The MRC team finishes filtering into the banquet hall, Bill Koss at the helm. He isn’t an ugly man; a little over fifty, not salt and peppered but moving in that direction, and his hair is still thick. His left Oxford is shined more than the right. He is not wearing a wedding ring. He is called up on stage and gives a speech about the progress that he’s been so happy to have helped make at McMahill Clinic #SB233PNW1811, concludes with a sincere tear in his eye, and chokes back a sob as Zaihd hands him the Employee of the Year award. The room, sans Kim Fiorvanti, applauds lightly. Koss takes his seat, stomach rumbling. He looks down at his plate, stops a passing waiter and says something to him. The waiter returns a few minutes later with a take-out box. There are a number of rumors floating around the office about Bill Koss and his allegedly bizarre private life and personal habits, a not small number of which I have heard second-hand from the Person. The girl sitting to the left of me leans over and whispers to the rest of us at the table, “Word is, when Koss was SMD at Dart, he maybe like brainwashed himself a little bit with that “We Make Your World More Convenient ®” campaign. The guy literally does not own a single non-Styrofoam plate, bowl, or cup. Which, if you really think about has a lot of implications: if he doesn’t own any kind of kitchenware other than the Styrofoam stuff then how does he cook? He must just order take out all the time, or else eat TV dinners!” Everybody else at my table is hunched down a little with serious faces on, nodding grimly. I look over at Koss. He’s hunched a little too, but he’s smiling, and gazing at his award.
Bill Koss used to vacation on Block Island, RI annually, always going the same week the nearby (nearby to BI, RI, that is, not to Oregon) colleges let out for Spring Break because BI is, to the Northeastern U.S. University Undergrad, a totally paradisiacal Spring Break destination: yes the booze is expensive, but it’s nothing to pick up a few bottles in Point Judith before hopping the ferry over; yes, there are a ton of cops on the island, but they are totally laid back middle-aged guys who tie their graying hair back in ponytails, wear visors and bumble around the island on bicycles, smiling wistfully and paternally at the college students partying in the sand; the hotels are scarce and expensive (think $400/night) so dugout bunkers on the beach are the most typical accommodations, and there is such a specific charge in the air that anything is possible – racing mopeds through the town center after a dozen beers or experimenting with MDMA or having sex with an attractive stranger – anything, because there are just so many other people around doing the same things; young, affluent, smart, healthy, tanned people from composed, moneyed families, the kind of people who just absolutely could not be doing anything wrong at all.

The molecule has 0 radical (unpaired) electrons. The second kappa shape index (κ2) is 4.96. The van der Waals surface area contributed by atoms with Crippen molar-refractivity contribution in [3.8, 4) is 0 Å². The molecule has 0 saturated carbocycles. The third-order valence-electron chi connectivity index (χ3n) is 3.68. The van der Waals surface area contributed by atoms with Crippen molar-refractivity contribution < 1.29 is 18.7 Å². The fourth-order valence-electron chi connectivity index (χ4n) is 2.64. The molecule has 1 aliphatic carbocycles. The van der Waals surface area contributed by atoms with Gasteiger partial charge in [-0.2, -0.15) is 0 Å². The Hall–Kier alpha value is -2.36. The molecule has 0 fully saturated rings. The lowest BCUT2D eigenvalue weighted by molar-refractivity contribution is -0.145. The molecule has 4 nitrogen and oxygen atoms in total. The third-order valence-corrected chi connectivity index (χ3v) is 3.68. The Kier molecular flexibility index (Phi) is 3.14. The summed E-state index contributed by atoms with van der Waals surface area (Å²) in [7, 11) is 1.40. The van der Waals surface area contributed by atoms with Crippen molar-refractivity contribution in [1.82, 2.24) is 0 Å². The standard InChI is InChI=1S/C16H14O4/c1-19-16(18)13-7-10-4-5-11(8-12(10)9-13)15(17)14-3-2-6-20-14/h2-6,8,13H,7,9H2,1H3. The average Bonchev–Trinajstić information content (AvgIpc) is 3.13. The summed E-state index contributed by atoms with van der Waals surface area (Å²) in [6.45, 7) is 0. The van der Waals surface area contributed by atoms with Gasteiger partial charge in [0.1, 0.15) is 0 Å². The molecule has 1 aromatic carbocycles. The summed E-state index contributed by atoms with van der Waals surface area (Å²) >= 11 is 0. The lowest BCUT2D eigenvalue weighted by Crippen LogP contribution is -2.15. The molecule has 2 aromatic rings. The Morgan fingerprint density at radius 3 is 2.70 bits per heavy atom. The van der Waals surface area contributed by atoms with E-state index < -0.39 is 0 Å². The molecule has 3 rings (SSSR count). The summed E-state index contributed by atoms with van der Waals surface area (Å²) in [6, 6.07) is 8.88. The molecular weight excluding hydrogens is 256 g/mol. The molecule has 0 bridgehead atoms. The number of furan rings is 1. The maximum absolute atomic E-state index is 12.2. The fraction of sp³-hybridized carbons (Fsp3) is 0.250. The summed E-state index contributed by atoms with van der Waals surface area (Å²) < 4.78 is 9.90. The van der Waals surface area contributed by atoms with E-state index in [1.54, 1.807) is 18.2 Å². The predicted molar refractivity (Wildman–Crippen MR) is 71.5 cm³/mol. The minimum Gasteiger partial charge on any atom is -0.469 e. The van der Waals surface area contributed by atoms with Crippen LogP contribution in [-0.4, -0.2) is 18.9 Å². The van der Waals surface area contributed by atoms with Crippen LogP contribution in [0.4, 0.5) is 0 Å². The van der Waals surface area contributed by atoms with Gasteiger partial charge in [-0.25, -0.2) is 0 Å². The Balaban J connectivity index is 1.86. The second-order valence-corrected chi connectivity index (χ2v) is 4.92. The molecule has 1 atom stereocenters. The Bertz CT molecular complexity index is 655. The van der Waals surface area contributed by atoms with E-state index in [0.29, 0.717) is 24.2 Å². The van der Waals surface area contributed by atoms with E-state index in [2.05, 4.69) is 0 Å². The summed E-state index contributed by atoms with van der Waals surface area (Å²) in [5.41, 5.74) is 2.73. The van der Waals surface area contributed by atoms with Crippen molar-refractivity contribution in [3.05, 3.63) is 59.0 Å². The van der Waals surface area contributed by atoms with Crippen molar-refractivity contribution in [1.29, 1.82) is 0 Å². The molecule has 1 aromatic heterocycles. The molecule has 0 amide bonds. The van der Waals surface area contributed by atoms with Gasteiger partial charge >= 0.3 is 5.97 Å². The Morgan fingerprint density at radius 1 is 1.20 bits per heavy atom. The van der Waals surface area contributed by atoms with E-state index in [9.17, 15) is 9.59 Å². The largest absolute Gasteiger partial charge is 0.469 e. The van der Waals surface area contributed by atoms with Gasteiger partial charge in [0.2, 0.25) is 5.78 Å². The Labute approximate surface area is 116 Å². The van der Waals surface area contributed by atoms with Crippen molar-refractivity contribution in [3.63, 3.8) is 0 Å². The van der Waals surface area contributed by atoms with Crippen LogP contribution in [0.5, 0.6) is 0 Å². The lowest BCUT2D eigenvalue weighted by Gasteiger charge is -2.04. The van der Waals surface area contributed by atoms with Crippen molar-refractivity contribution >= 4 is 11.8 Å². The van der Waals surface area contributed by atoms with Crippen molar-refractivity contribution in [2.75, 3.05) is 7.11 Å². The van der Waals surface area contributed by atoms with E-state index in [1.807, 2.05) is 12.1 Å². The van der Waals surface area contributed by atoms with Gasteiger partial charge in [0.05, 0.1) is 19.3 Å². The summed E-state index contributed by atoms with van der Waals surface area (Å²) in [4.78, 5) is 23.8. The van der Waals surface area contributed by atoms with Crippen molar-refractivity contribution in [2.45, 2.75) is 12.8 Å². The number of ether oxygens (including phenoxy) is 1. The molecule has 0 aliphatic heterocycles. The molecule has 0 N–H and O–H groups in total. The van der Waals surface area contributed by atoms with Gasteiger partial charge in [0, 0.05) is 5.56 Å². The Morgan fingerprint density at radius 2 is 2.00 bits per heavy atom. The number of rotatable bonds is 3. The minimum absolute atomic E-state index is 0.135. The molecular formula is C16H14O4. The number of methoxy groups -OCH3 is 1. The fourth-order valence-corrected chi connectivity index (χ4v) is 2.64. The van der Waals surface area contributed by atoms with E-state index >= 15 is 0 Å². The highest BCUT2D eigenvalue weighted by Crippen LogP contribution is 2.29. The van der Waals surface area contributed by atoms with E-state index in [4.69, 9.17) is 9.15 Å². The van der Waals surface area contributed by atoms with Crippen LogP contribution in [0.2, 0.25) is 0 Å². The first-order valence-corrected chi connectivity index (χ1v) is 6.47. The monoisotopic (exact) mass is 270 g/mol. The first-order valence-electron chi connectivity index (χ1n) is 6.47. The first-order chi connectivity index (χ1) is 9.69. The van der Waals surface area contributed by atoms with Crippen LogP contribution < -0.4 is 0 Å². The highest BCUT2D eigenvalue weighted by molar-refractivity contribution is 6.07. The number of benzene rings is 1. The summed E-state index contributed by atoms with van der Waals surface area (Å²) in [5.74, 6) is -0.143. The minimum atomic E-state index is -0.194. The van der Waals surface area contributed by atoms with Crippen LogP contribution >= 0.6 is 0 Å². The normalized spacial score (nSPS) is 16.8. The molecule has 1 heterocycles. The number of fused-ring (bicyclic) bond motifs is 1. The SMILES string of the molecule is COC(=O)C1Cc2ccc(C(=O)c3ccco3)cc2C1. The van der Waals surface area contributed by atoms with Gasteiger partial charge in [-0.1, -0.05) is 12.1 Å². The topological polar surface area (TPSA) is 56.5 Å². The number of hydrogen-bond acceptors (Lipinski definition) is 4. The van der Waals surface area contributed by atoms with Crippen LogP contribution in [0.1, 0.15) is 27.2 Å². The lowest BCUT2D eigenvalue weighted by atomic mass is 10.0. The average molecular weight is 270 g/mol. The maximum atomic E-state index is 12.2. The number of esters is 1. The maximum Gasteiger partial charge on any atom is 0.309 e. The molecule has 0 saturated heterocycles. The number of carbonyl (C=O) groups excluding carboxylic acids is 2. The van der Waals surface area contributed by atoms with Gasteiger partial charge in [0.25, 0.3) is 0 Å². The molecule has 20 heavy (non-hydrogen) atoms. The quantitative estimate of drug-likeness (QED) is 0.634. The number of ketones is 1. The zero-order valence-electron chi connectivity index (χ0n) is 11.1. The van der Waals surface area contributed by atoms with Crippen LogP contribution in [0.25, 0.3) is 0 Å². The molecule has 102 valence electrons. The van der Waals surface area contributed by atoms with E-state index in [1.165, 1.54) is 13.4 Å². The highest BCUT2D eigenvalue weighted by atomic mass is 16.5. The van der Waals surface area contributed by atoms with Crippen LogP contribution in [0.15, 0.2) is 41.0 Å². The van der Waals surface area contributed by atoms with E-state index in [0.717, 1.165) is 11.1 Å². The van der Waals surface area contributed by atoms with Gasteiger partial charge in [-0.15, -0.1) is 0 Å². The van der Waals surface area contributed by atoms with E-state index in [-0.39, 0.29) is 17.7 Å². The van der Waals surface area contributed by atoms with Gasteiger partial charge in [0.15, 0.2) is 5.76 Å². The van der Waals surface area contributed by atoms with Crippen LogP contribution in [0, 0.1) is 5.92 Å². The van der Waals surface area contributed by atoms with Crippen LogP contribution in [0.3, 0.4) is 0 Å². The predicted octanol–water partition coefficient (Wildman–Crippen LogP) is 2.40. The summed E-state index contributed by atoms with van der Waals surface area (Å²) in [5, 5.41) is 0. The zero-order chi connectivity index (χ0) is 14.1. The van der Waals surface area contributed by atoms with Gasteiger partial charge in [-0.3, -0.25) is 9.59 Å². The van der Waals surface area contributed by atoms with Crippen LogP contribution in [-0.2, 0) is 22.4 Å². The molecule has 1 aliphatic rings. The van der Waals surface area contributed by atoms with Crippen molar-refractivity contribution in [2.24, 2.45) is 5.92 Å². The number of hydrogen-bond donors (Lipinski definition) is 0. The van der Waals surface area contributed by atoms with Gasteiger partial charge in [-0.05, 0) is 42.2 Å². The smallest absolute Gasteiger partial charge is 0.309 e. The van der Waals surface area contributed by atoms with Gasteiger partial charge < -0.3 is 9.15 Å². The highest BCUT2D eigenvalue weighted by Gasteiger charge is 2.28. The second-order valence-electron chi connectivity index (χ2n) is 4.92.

When Bill Koss is on BI:  His diet becomes purely bivalvic; he slurps slimy things out of their shells, forgoing cocktail sauce or lemon, instead opting for a liberal sprinkling of his own pre-mixed blend of herbs (Thymus vulgaris, cymbopogon citratus, elettaria cardamomum, laurus nobilis);  Every afternoon he wades out in the water and drops to his knees, allowing the waves to break squarely across his chest, and he smokes an absolutely titanic joint rolled with marijuana procured back in Oregon, marijuana of such quality and potency that the nearby undergrads with particularly keen noses cannot help but look at him with envy and  Early in the morning, he totters out across the jetty with a roll of twine, a fish hook, and a can of corn. He plops his mass down and smiles into the rocks, drops his baited line and waits for the Dungeness to bite. Or do they snap their claws down? He is unsure of how they actually affix themselves to the line. But he sits and smiles and says encouraging things to the crabs, urging them to avail themselves, promising not to harm them, saying he only eats the bivalves – that he just wants to catch one so he can snap a picture to frame and put up on a shelf in his 2br/1.5bth condominium, and that he will release it back to its crab friends as soon as the picture is taken.